Greatest Hits Live
(Beyond Music)
For a band that is lodged so firmly in the footnotes of musical history, the Alarm has a surprising number of songs that are familiar and worth hearing.
Anyone old enough to remember the pre-Nirvana heyday of college rock will recall the Album's strident anthems "Strength," "The Stand" and "Sixty Eight Guns."
The Welch band made its debut in 1981 and was rightly tagged by critics as humor-challenged U2-wannabes. It sank quickly into obscurity in the late 1980s when irony trumped earnestness as the dominant force in alternative rock.
The band split for good in 1991 after lead singer Mike Peters stunned his fans and his three unsuspecting band mates by announcing during the final seconds of a live show that he was leaving the group.
So what to make of this curious live-greatest-hits recording, based on several live shows in late 2000? Well, the truth is, it isn't the Alarm. Mr. Peters, after a mid-1990s brush with cancer, tried unsuccessfully to revive the band. His fellow band mates, perhaps still smarting from his unorthodox departure, have so far refused to cooperate.
So Mr. Peters just got together a band of unrelated musicians and declared himself "The Alarm 2000" (and more recently "The Alarm 2001") and began touring. Although the liner notes don't say so, this live collection is the result of Mr. Peters' faux-Alarm effort.
For the record, Mr. Peters' voice sounds as strong as ever and his new backing band effectively re-creates the sound of the Alarm at its peak. The nearly forgotten songs also sound surprisingly vibrant and relevant 20 years later.
But let's face it this isn't an Alarm album (although, curiously, the album is dedicated to his three former Alarm colleagues). It's a solo vanity project by Mr. Peters, who seems intent on cashing in on his marginal musical legacy. Sean Scully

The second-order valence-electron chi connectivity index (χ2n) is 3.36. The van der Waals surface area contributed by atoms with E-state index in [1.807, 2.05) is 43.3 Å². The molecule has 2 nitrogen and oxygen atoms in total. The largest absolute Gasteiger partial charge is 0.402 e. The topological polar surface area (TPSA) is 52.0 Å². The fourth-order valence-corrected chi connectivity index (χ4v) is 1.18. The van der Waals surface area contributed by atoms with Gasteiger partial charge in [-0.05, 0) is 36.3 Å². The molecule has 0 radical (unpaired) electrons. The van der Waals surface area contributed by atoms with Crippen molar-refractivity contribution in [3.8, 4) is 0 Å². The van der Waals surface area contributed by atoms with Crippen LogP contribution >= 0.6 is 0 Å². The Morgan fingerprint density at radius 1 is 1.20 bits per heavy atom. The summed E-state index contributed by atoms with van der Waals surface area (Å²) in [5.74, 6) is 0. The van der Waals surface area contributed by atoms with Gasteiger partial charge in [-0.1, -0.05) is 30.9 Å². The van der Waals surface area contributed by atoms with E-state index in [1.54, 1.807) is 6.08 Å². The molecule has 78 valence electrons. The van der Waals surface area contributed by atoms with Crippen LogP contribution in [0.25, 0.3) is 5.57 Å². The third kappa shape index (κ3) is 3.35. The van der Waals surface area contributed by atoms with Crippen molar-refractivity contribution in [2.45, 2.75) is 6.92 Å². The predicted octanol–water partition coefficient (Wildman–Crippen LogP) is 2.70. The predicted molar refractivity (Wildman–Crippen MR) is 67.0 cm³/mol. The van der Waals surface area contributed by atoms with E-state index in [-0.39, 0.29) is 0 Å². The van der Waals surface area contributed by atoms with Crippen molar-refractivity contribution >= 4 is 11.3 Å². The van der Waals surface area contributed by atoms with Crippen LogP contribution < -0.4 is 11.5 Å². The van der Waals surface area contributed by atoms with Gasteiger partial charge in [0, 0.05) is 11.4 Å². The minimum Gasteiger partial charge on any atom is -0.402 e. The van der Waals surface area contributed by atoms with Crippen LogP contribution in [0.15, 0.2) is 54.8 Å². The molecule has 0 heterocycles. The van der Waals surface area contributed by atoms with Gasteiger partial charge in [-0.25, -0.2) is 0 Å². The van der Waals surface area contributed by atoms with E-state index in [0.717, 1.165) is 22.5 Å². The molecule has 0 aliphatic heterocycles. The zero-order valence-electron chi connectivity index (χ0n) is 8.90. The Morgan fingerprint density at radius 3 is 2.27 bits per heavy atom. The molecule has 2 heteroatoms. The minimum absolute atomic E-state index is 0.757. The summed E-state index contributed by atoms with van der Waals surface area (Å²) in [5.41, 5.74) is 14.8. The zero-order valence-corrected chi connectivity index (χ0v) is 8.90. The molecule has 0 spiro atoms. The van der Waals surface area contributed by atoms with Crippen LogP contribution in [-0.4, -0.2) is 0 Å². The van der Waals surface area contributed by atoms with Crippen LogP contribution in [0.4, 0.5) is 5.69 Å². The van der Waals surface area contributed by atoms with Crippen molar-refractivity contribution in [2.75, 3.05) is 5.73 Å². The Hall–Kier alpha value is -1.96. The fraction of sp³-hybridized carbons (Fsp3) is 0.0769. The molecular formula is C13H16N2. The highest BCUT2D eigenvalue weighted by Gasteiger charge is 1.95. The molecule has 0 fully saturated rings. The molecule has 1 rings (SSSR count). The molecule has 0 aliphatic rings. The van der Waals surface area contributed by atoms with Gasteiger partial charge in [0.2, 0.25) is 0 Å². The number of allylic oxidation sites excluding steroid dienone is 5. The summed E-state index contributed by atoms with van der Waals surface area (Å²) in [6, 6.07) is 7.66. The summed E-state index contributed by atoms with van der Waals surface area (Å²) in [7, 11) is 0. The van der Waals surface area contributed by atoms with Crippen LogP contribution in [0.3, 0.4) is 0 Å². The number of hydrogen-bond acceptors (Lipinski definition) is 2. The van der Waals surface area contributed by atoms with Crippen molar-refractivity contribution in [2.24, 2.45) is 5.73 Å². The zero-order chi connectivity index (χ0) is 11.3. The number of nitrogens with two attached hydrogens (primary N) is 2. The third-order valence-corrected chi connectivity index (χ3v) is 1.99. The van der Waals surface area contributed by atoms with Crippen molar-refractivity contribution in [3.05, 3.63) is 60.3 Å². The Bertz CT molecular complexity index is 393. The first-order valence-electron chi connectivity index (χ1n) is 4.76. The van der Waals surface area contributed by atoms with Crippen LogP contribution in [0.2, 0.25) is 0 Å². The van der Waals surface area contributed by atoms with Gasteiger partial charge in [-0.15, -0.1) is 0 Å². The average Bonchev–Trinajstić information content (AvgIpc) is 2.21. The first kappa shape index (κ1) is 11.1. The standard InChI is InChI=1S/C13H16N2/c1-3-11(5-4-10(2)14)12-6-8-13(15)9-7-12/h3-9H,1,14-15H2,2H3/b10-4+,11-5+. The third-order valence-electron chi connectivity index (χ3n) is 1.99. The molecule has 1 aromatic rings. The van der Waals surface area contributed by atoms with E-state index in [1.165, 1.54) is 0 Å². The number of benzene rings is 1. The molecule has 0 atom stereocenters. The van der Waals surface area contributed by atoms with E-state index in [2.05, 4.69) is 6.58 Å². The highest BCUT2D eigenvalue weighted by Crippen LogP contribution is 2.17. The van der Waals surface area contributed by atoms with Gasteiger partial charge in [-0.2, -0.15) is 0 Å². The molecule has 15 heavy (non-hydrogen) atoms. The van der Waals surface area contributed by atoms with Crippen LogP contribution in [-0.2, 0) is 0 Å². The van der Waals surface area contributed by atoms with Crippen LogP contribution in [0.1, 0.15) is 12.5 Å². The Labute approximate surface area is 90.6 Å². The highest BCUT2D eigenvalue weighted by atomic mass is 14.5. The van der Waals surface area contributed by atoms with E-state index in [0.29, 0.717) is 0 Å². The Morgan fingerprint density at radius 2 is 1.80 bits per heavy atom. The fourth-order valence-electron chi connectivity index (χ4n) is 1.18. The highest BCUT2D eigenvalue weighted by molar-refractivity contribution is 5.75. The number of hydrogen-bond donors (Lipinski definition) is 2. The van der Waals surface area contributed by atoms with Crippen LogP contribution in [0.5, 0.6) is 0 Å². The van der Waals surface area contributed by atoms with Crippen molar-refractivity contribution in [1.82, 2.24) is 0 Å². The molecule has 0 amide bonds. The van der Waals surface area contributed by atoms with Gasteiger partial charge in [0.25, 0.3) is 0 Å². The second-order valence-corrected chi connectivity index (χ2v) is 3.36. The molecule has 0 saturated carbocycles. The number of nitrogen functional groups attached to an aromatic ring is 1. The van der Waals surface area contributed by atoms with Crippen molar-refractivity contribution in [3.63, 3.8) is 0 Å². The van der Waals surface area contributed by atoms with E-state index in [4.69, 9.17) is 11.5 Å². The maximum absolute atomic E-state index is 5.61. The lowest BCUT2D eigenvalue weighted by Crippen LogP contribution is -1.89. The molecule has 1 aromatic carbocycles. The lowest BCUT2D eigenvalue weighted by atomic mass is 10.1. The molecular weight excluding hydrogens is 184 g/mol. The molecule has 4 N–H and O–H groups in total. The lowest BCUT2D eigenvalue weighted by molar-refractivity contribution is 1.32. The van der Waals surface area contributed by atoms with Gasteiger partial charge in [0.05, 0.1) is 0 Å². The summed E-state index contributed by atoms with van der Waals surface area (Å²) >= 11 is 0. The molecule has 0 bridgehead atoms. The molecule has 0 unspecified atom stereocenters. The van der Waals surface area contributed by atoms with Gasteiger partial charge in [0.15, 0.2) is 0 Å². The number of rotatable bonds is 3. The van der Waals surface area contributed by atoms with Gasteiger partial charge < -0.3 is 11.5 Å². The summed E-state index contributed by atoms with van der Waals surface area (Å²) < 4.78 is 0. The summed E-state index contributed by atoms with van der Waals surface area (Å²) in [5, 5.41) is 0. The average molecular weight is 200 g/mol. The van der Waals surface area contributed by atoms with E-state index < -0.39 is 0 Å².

Death Row's Snoop Doggy Dogg Greatest Hits
(Death Row Records)
It's hard to call this a Snoop Dogg album, even if it's a good one; it's more of an exploitation.
For the second time in two years, Death Row, the rapper's original label, found another way to make money off him. Last year brought "Dead Man Walking," a collection of B-sides, while this greatest hits collection continues the greedy trend. Snoop who dropped "Doggy" from his name after leaving Death Row didn't condone the release.
Even though eight previously unreleased tracks were promised, many simply are remixes of older songs. The best of these, "Snoop Bounce (Roc N Roll Remix)" features backing by Rage Against the Machine and has been bouncing around the Internet for a while. The remixes of "Murder Was the Case" and "Doggfather," meanwhile, are inferior versions.
Despite the injustice done here to Snoop, the album does feature the rapper at his peak. Songs such as "Nuthin' But a 'G' Thang" and "Gin & Juice" are unmistakable classics. It's too bad it's almost impossible not to feel guilty listening to them anymore. Scott Silverstein